Hollywood in Homs and Idlib?March 20, 2012
Last October I was asked to write an article on the direction of the crisis in Syria – a month later, I had still not made it beyond an introductory paragraph. Syria was confusing. The public discourse about events in the country appeared to be more hyperbole than fact. But even behind the scene, sources strained to provide informed analyses, and it was fairly evident that a lot of guesswork was being employed.
By December, it occurred to me that a big part of the problem was the external-based opposition and their disproportionately loud voices. If you were actually in the business of digging for “verified” information on Syria last year, you would have also quickly copped on to the fact that this wing of the Syrian opposition lies — and lies big.
This discovery coincided with a new report by US intelligence analyst Stratfor that claimed: “most of the opposition’s more serious claims have turned out to be grossly exaggerated or simply untrue, thereby revealing more about the opposition’s weaknesses than the level of instability inside the Syrian regime.”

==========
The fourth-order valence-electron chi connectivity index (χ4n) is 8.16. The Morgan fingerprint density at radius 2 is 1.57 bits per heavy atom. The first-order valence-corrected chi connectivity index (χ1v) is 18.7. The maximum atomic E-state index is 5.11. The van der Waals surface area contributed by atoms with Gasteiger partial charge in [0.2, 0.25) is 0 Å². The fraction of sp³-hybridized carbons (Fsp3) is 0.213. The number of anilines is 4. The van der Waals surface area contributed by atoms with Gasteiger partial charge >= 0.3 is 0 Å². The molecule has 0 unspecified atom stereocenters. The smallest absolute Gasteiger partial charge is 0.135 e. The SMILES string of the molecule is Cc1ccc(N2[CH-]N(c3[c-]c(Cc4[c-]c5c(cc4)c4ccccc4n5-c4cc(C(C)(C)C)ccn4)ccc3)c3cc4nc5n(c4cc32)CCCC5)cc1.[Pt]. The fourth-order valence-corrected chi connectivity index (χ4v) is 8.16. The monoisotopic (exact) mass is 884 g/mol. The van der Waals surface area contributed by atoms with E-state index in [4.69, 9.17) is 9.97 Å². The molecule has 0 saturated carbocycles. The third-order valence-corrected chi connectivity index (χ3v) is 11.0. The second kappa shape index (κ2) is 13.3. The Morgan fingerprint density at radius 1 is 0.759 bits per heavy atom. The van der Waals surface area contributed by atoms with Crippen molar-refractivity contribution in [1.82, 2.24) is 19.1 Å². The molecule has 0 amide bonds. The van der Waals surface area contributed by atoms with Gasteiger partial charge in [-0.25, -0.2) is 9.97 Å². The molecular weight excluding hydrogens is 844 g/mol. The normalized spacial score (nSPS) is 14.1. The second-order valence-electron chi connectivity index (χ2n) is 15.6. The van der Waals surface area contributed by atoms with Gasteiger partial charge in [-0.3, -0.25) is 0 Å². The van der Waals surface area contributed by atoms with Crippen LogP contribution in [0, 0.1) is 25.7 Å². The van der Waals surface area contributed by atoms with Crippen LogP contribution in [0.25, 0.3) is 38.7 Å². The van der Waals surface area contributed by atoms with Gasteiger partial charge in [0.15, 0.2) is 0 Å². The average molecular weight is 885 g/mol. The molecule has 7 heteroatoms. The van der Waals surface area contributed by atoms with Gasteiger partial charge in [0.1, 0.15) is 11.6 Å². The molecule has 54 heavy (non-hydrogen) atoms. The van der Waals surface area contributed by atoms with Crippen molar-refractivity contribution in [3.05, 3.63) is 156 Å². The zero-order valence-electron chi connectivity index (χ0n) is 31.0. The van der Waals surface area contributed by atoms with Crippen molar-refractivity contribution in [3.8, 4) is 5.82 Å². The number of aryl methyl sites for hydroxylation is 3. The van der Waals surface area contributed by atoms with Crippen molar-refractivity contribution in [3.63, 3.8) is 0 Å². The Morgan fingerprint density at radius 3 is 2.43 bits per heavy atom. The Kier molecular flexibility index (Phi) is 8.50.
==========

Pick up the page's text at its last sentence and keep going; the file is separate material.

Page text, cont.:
I had another niggling feeling that just wouldn’t quit: given the amount of regime-initiated violence and widespread popular dissent being reported in the mainstream media, why was the Syrian death toll so low after 10 months of alleged brutality?
Because, if the regime was not engaging in the kind of reckless slaughter suggested by activists, it would appear that they were, in fact, exercising considerable restraint.
Stratfor said that too. The risk analysis group argues that allegations of massacres against civilians were unlikely because the “regime has calibrated its crackdowns to avoid just such a scenario. Regime forces,” Stratfor argues, “have been careful to avoid the high casualty numbers that could lead to an intervention based on humanitarian grounds.”
For me, the events in Homs in February confirmed rather than contradicted this view. The general media narrative was very certain: there was a wide-scale civilian massacre in Baba Amr caused by relentless, indiscriminate shelling by government forces that pounded the neighborhood for weeks.